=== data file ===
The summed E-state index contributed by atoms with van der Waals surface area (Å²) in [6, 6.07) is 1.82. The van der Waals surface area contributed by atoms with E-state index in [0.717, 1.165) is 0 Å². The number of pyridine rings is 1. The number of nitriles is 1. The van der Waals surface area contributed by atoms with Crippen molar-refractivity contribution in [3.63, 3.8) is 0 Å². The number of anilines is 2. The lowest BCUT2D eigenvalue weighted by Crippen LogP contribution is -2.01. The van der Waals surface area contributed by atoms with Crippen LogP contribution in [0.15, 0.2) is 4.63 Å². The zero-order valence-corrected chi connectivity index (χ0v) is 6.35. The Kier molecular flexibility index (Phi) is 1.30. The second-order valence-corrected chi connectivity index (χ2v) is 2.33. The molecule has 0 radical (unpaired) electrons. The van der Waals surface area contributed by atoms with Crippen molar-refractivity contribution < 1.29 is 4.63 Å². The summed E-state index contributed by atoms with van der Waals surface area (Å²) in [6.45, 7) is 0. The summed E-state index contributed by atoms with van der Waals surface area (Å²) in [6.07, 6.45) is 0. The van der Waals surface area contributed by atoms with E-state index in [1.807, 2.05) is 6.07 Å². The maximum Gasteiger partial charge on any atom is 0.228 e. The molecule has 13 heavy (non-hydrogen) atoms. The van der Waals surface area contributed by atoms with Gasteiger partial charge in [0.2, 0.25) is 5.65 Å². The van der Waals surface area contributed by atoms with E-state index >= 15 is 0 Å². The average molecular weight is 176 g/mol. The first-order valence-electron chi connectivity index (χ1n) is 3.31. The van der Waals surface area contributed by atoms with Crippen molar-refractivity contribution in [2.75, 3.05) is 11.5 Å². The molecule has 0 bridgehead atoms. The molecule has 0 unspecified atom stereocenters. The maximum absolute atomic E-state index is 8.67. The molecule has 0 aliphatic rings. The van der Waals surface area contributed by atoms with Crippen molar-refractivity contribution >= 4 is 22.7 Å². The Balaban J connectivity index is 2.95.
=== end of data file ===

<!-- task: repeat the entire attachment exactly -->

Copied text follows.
The summed E-state index contributed by atoms with van der Waals surface area (Å²) in [6, 6.07) is 1.82. The van der Waals surface area contributed by atoms with E-state index in [0.717, 1.165) is 0 Å². The number of pyridine rings is 1. The number of nitriles is 1. The van der Waals surface area contributed by atoms with Crippen molar-refractivity contribution in [3.63, 3.8) is 0 Å². The number of anilines is 2. The lowest BCUT2D eigenvalue weighted by Crippen LogP contribution is -2.01. The van der Waals surface area contributed by atoms with Crippen LogP contribution in [0.15, 0.2) is 4.63 Å². The zero-order valence-corrected chi connectivity index (χ0v) is 6.35. The Kier molecular flexibility index (Phi) is 1.30. The second-order valence-corrected chi connectivity index (χ2v) is 2.33. The molecule has 0 radical (unpaired) electrons. The van der Waals surface area contributed by atoms with Crippen molar-refractivity contribution < 1.29 is 4.63 Å². The summed E-state index contributed by atoms with van der Waals surface area (Å²) in [6.45, 7) is 0. The summed E-state index contributed by atoms with van der Waals surface area (Å²) in [6.07, 6.45) is 0. The van der Waals surface area contributed by atoms with E-state index in [1.807, 2.05) is 6.07 Å². The maximum Gasteiger partial charge on any atom is 0.228 e. The molecule has 13 heavy (non-hydrogen) atoms. The van der Waals surface area contributed by atoms with Gasteiger partial charge in [0.2, 0.25) is 5.65 Å². The van der Waals surface area contributed by atoms with E-state index >= 15 is 0 Å². The average molecular weight is 176 g/mol. The first-order valence-electron chi connectivity index (χ1n) is 3.31. The van der Waals surface area contributed by atoms with Crippen molar-refractivity contribution in [2.75, 3.05) is 11.5 Å². The molecule has 0 bridgehead atoms. The molecule has 0 unspecified atom stereocenters. The maximum absolute atomic E-state index is 8.67. The molecule has 0 aliphatic rings. The van der Waals surface area contributed by atoms with Crippen molar-refractivity contribution >= 4 is 22.7 Å². The Balaban J connectivity index is 2.95.